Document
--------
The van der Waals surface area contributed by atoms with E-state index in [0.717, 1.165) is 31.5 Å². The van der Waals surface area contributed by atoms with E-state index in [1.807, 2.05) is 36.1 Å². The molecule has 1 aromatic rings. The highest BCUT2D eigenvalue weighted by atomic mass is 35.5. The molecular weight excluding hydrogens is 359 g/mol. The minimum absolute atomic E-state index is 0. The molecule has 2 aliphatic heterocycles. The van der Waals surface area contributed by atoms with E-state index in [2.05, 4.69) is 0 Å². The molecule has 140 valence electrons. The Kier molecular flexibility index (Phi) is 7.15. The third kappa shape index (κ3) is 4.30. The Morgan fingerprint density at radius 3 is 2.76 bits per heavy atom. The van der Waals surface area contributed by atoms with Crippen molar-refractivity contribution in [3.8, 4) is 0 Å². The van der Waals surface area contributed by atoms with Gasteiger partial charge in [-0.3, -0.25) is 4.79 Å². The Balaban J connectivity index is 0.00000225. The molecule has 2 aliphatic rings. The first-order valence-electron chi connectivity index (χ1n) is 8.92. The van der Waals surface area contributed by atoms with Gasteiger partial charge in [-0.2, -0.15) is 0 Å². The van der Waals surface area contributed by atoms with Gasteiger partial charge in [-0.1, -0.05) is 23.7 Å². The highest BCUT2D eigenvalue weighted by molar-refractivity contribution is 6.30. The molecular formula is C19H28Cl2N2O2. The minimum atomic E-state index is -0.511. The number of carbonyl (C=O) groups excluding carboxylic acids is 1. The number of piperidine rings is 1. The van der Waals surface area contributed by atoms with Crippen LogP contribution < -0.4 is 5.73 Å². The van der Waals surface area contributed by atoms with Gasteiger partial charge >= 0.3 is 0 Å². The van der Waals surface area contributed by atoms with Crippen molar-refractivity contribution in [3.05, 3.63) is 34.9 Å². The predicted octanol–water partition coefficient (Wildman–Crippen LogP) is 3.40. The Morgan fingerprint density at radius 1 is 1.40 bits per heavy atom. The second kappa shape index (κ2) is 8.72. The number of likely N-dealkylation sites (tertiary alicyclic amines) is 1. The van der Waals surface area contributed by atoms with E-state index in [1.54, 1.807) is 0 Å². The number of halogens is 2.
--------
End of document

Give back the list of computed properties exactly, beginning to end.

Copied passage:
The van der Waals surface area contributed by atoms with E-state index in [0.717, 1.165) is 31.5 Å². The van der Waals surface area contributed by atoms with E-state index in [1.807, 2.05) is 36.1 Å². The molecule has 1 aromatic rings. The highest BCUT2D eigenvalue weighted by atomic mass is 35.5. The molecular weight excluding hydrogens is 359 g/mol. The minimum absolute atomic E-state index is 0. The molecule has 2 aliphatic heterocycles. The van der Waals surface area contributed by atoms with E-state index in [2.05, 4.69) is 0 Å². The molecule has 140 valence electrons. The Kier molecular flexibility index (Phi) is 7.15. The third kappa shape index (κ3) is 4.30. The Morgan fingerprint density at radius 3 is 2.76 bits per heavy atom. The van der Waals surface area contributed by atoms with Crippen molar-refractivity contribution in [3.8, 4) is 0 Å². The van der Waals surface area contributed by atoms with Gasteiger partial charge in [-0.3, -0.25) is 4.79 Å². The Balaban J connectivity index is 0.00000225. The molecule has 2 aliphatic rings. The first-order valence-electron chi connectivity index (χ1n) is 8.92. The van der Waals surface area contributed by atoms with Gasteiger partial charge in [-0.2, -0.15) is 0 Å². The van der Waals surface area contributed by atoms with Gasteiger partial charge in [-0.1, -0.05) is 23.7 Å². The highest BCUT2D eigenvalue weighted by molar-refractivity contribution is 6.30. The molecular formula is C19H28Cl2N2O2. The minimum atomic E-state index is -0.511. The number of carbonyl (C=O) groups excluding carboxylic acids is 1. The number of piperidine rings is 1. The van der Waals surface area contributed by atoms with Crippen LogP contribution < -0.4 is 5.73 Å². The van der Waals surface area contributed by atoms with Gasteiger partial charge >= 0.3 is 0 Å². The van der Waals surface area contributed by atoms with Crippen molar-refractivity contribution in [3.05, 3.63) is 34.9 Å². The predicted octanol–water partition coefficient (Wildman–Crippen LogP) is 3.40. The Morgan fingerprint density at radius 1 is 1.40 bits per heavy atom. The second kappa shape index (κ2) is 8.72. The number of likely N-dealkylation sites (tertiary alicyclic amines) is 1. The van der Waals surface area contributed by atoms with E-state index in [1.54, 1.807) is 0 Å². The number of halogens is 2.